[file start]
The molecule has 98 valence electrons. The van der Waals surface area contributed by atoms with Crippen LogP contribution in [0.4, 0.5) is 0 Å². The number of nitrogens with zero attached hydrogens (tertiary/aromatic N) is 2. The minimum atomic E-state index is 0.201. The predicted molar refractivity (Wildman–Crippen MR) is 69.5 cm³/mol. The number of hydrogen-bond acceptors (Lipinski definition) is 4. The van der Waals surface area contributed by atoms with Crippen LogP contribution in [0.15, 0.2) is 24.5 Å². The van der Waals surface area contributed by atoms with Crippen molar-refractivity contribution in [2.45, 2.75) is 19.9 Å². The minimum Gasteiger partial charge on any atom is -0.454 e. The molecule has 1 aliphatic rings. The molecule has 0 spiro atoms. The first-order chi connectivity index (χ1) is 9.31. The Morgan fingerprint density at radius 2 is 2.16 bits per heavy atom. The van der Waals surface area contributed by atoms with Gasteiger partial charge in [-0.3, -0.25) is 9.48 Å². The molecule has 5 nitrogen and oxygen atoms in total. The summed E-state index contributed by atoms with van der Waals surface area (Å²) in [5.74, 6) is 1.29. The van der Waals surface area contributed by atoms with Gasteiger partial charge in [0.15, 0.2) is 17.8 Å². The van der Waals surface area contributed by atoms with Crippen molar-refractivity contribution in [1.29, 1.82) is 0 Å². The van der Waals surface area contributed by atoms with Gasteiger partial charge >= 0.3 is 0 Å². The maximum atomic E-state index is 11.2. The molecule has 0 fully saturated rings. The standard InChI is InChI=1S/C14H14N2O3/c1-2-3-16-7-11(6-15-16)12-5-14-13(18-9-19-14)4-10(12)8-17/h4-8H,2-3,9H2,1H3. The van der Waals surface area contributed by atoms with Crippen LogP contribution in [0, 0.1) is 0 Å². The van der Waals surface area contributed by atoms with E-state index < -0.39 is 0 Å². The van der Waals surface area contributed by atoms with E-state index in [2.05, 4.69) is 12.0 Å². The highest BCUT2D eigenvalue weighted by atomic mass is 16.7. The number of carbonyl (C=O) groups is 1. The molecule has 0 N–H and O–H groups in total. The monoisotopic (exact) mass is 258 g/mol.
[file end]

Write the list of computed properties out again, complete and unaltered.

The molecule has 98 valence electrons. The van der Waals surface area contributed by atoms with Crippen LogP contribution in [0.4, 0.5) is 0 Å². The number of nitrogens with zero attached hydrogens (tertiary/aromatic N) is 2. The minimum atomic E-state index is 0.201. The predicted molar refractivity (Wildman–Crippen MR) is 69.5 cm³/mol. The number of hydrogen-bond acceptors (Lipinski definition) is 4. The van der Waals surface area contributed by atoms with Crippen LogP contribution in [0.15, 0.2) is 24.5 Å². The van der Waals surface area contributed by atoms with Crippen molar-refractivity contribution in [2.45, 2.75) is 19.9 Å². The minimum Gasteiger partial charge on any atom is -0.454 e. The molecule has 1 aliphatic rings. The molecule has 0 spiro atoms. The first-order chi connectivity index (χ1) is 9.31. The Morgan fingerprint density at radius 2 is 2.16 bits per heavy atom. The van der Waals surface area contributed by atoms with Gasteiger partial charge in [-0.3, -0.25) is 9.48 Å². The molecule has 5 nitrogen and oxygen atoms in total. The summed E-state index contributed by atoms with van der Waals surface area (Å²) in [5.74, 6) is 1.29. The van der Waals surface area contributed by atoms with Gasteiger partial charge in [0.15, 0.2) is 17.8 Å². The van der Waals surface area contributed by atoms with Crippen molar-refractivity contribution in [1.29, 1.82) is 0 Å². The van der Waals surface area contributed by atoms with Gasteiger partial charge >= 0.3 is 0 Å². The maximum atomic E-state index is 11.2. The molecule has 0 fully saturated rings. The standard InChI is InChI=1S/C14H14N2O3/c1-2-3-16-7-11(6-15-16)12-5-14-13(18-9-19-14)4-10(12)8-17/h4-8H,2-3,9H2,1H3. The van der Waals surface area contributed by atoms with Crippen LogP contribution in [0, 0.1) is 0 Å². The van der Waals surface area contributed by atoms with E-state index < -0.39 is 0 Å². The van der Waals surface area contributed by atoms with E-state index in [2.05, 4.69) is 12.0 Å². The highest BCUT2D eigenvalue weighted by atomic mass is 16.7. The number of carbonyl (C=O) groups is 1. The molecule has 0 N–H and O–H groups in total. The monoisotopic (exact) mass is 258 g/mol.